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HBCU Student Leaders Pledge to Play Their Part in the Fight Against AIDS

February 14, 2010

More than 70 student leaders from 22 Historically Black Colleges and Universities (HBCUs) gathered on the campus of Clark Atlanta University for the 2010 LIFEAIDS (Leaders in the Fight to Eradicate AIDS) Black Student Mobilization Summit. The Summit, held in conjunction with the ACT Against AIDS Initiative, provided the students with an interactive learning experience where they could gain knowledge, identify challenges and resources, and make commitments to promote HIV awareness, prevention, testing, treatment, and fight stigma -- but most of all, end the AIDS epidemic.

The weekend kicked off with dinner and an open mic, where students performed poetry, songs and other pieces. Friday night's festivities also included a film festival and discussion of three short films centered on HIV from the Black AIDS Short Subject Film competition. The films covered a variety of themes including HIV and the church, stigma, HIV testing, and HIV and women.

Even though many of the students had not taken an HIV test, most were well acquainted with the notion of getting tested. A junior from Howard University, Nijeul Porter confessed that Howard does a great job of offering HIV testing. "I can see the testing trucks in my head right now," he said shaking his head, disappointed with himself, "this was a reality check." Nijeul is not the only one who had assumed that he was immune to HIV. Many students realized that they need to take a blunt "in your face" approach to spreading the word on campus that Black youth are contracting the virus in large numbers. In 2006, Black youth made up nearly 70 percent of new AIDS diagnosis among teens in the U.S.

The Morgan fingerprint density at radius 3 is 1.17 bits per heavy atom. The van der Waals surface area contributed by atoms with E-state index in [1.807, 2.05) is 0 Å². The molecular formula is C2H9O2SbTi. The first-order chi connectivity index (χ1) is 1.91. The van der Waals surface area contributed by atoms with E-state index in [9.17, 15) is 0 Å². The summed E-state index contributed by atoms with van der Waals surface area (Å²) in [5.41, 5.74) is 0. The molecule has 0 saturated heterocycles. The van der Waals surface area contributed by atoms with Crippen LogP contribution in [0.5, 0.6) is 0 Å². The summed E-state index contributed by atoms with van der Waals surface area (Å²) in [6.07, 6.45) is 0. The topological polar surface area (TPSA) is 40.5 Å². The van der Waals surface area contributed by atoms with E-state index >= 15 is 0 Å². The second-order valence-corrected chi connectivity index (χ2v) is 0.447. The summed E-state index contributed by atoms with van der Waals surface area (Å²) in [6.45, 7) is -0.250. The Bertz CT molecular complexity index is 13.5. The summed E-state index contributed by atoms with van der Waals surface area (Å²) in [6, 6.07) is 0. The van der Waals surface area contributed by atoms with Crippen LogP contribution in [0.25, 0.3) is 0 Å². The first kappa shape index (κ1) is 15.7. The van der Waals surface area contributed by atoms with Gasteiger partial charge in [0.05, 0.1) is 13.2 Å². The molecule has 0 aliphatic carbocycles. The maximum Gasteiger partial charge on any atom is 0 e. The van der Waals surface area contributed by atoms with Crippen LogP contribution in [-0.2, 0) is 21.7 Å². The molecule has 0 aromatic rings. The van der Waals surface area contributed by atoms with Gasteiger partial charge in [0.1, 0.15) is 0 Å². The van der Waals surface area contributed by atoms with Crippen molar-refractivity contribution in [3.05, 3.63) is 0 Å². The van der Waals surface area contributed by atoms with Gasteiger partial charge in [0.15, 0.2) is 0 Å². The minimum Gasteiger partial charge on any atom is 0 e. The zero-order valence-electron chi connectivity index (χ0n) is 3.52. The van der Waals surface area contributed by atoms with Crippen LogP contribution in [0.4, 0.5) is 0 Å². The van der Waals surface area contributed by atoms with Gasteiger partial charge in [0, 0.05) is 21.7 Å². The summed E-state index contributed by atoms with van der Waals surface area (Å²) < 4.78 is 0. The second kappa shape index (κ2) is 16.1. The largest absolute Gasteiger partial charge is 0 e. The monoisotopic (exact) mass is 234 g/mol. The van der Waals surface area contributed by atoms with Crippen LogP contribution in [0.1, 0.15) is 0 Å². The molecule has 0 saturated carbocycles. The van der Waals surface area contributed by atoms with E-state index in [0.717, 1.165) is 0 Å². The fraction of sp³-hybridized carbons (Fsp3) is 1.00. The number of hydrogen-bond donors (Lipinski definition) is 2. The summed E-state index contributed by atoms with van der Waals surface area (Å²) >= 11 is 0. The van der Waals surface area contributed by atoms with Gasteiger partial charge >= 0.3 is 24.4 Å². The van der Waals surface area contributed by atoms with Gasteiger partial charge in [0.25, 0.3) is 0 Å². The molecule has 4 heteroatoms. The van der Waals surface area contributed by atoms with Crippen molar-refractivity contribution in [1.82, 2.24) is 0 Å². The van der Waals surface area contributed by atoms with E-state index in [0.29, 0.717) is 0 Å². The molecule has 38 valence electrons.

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On Saturday facilitators conducted workshops on Social Networking and HIV 101, where students learned the difference between HIV and AIDS, and the four fluids -- blood, semen, vaginal secretions and breast milk -- by which an individual can contract HIV. In a second workshop, Fact vs. Fiction, students were reassured that kissing does not transmit the virus except under extreme circumstances, like when there are open sores in the infected person's mouth and blood is present.

Students were also given opportunities to voice their opinions on stigma, policy and possible vaccines like PEP and PREP. Students also talked about their own initiatives for HIV prevention. Nicole Carter, an RA at Benedict College, acknowledged that condoms aren't allowed in the dorms and neither is visitation. She admits to keeping a stash for students on her hall because "I'd rather [students] get caught being safe then to get 'caught' being unsafe and get 'caught' twice."

Community activist Marvelyn Brown and the Beyond the Diagnosis skits forced students to re-think their behavior and encourage others to do the same. Celeste Davis from University of Arkansas Pine Bluff calls the weekend "the ultimate gift."

On Sunday morning the students participated in workshops on working with the media and starting and organizing an HIV/AIDS event on their campuses. Each student group presented their plans for raising HIV/AIDS awareness at their school. The summit concluded with each individual making a personal commitment to take specific action before the end of the semester to help end the AIDS epidemic in their community.

LIFEAIDS is an initiative sponsored by the Black AIDS Institute and The Magic Johnson Foundation in conjunction with the Center for Disease Control and the Act Against AIDS campaign. For more information on the LIFEAIDS initiative contact Lenee Richards at Leneer@BlackAIDS.org or (213) 353-3610.



  
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This article was provided by Black AIDS Institute. Visit Black AIDS Institute's website to find out more about their activities and publications.
 
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